In April 2018 at the 17th Biennial Convention in Philadelphia, NATCA took time to commend the facilities and individuals who worked under unthinkable conditions and rose up to support the National Airspace System and their brothers and sisters during a year (2017) of unprecedented natural disasters. NATCA recognized some of the facilities that were affected by hurricanes Harvey, Irma, and Maria for their “inspiring effort during a disaster event and providing exceptional ATC services,” even through the devastation. Many facilities were affected by the storms as they helped lessen the burden of keeping the skies open and safe, but the Beacon of NATCA award went to those most severely devastated by the storms.
The scope of these particular disasters and the relief efforts that followed went beyond the ATC services NATCA members provided from facilities. NATCA was compelled to recognize individual NATCA members for their generosity, hope, enthusiasm, dedication, organization, and willingness to do whatever is necessary to help those in need. Another version of the Beacon of NATCA was created this year to recognize individuals for their “contribution during a disaster event in support of the National Airspace System and the professionals who operate it,” as the award inscriptions read.
It was a record-breaking year of disasters on several fronts. Natural disasters in the United States included droughts, floods, mudslides, tornados, and unthinkable wildfires. Requests for federal aid for disaster relief increased ten-fold from 2016.The most destructive wildfires in California’s history ravaged the state for weeks, killing dozens of people and destroying vast swaths of land and property. Several states saw record-breaking flooding and temperatures. Any of these disasters would constitute a devastating year, but Mother Nature wasn’t done. Hurricanes Harvey, Irma, and Maria wreaked enduring damage throughout the Caribbean, Southern United States, and Texas in the most destructive hurricane season the United States has ever seen in both fatalities and property damage.
NATCA honored Houston Center (ZHU), Houston TRACON (I90), Houston Intercontinental ATCT (IAH), Houston Hobby ATCT (HOU), and Beaumont-Port Arthur ATCT for their work around the clock. Members Jenifer McCoy (D10) and Jeff Duer (ZFW) and ZHU member Ashley Amato were also honored for their individual efforts.
St. Thomas ATCT (STT), San Juan CERAP (ZSU), Miami Center (ZMA), and San Juan ATCT (SJU), were also honored. Woody Camp (ZSU), Kyrandgel Rios (SJU), ZMA Area Representative Javier Betancourt, SAV member Mary Mayconich-Beasley, MIA Area Representative Frank Bullock, and ZMA Vice President Tom Flanary were honored for their individual contributions during and after the storms.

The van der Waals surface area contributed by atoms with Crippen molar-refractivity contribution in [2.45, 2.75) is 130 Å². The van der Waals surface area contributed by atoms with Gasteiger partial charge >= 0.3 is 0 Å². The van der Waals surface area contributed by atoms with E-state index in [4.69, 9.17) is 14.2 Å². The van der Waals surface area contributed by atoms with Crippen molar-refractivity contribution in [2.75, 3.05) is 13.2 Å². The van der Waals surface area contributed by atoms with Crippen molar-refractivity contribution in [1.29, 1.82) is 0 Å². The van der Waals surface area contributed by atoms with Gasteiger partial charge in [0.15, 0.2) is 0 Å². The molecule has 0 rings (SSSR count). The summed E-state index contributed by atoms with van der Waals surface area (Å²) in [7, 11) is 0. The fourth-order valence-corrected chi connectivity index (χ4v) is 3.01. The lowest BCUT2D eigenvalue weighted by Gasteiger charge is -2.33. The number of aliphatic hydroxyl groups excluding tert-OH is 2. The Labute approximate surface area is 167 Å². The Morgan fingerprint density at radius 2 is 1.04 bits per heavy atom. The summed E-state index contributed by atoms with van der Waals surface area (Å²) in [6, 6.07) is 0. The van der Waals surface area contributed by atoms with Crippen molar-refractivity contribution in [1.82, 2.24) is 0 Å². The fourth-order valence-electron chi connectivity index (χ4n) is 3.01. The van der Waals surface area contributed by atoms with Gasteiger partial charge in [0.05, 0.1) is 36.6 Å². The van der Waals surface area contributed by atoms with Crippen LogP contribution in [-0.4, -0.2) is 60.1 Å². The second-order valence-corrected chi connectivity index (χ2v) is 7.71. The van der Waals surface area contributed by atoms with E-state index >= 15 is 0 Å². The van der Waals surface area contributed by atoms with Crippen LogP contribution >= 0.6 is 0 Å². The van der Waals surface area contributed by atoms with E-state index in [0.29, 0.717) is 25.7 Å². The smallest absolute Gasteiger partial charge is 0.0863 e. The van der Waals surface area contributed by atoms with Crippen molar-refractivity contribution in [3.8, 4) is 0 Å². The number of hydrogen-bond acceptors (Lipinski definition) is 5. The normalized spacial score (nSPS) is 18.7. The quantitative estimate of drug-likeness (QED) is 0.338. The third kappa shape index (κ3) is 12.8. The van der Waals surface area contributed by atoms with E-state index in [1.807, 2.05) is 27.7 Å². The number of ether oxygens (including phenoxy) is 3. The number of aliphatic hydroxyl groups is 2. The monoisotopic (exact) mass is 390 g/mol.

NATCA also honored several Engineer/Southern Region (ESO) members for their essential work planning for, repairing, and rebuilding after Hurricanes Maria and Irma. Engineers Alan Stensland, Bruce Williams, and Chris Atkinson were recognized, represented by ESO FacRep Chris Dalbec.
2017: Baton Rouge ATCT (BTR)
On the first day of heavy rain, Aug. 11, 2016, Baton Rouge (BTR) member Mat Lehnert thought nothing of it. “Nobody considered it a big deal,” he said. But by Friday, Aug. 12, the rain was falling at rates of two-to-three inches per hour and everyone began to grow more anxious.
“We were like, ‘hold on, this isn’t right,” Lehnert recalled thinking.
It wasn’t until late that evening and early into Saturday morning, Aug. 13, that what meteorologists called a “mesoscale convective system around a weak area of low pressure” finally moved off its stationary location. But by then, The Washington Post later noted, the storm dumped three times as much rain on Louisiana as Hurricane Katrina in 2005 – the equivalent of 7.1 trillion gallons of water or enough to fill Lake Pontchartrain about four times.
That’s when the situation turned from bad to catastrophically worse. A flash flood emergency was declared on Aug. 13 as rivers and tributaries carrying the swollen water flows could not contain the overflow. Baton Rouge found itself right in the middle of it, with areas to the east and south of downtown hardest hit.
To the north of town, where BTR is located, NATCA members began a week-long stretch of air traffic control operations that nearly doubled their normal weekly volume.
From Aug. 5-12, BTR members handled 1,564 operations. But from Aug. 13-19, that number jumped to 2,775. Military operations accounted for 780 of those operations at the height of the rescue and relief missions in the area. A normal week of military ops might reach between 50-100, said BTR member Imran Rehman.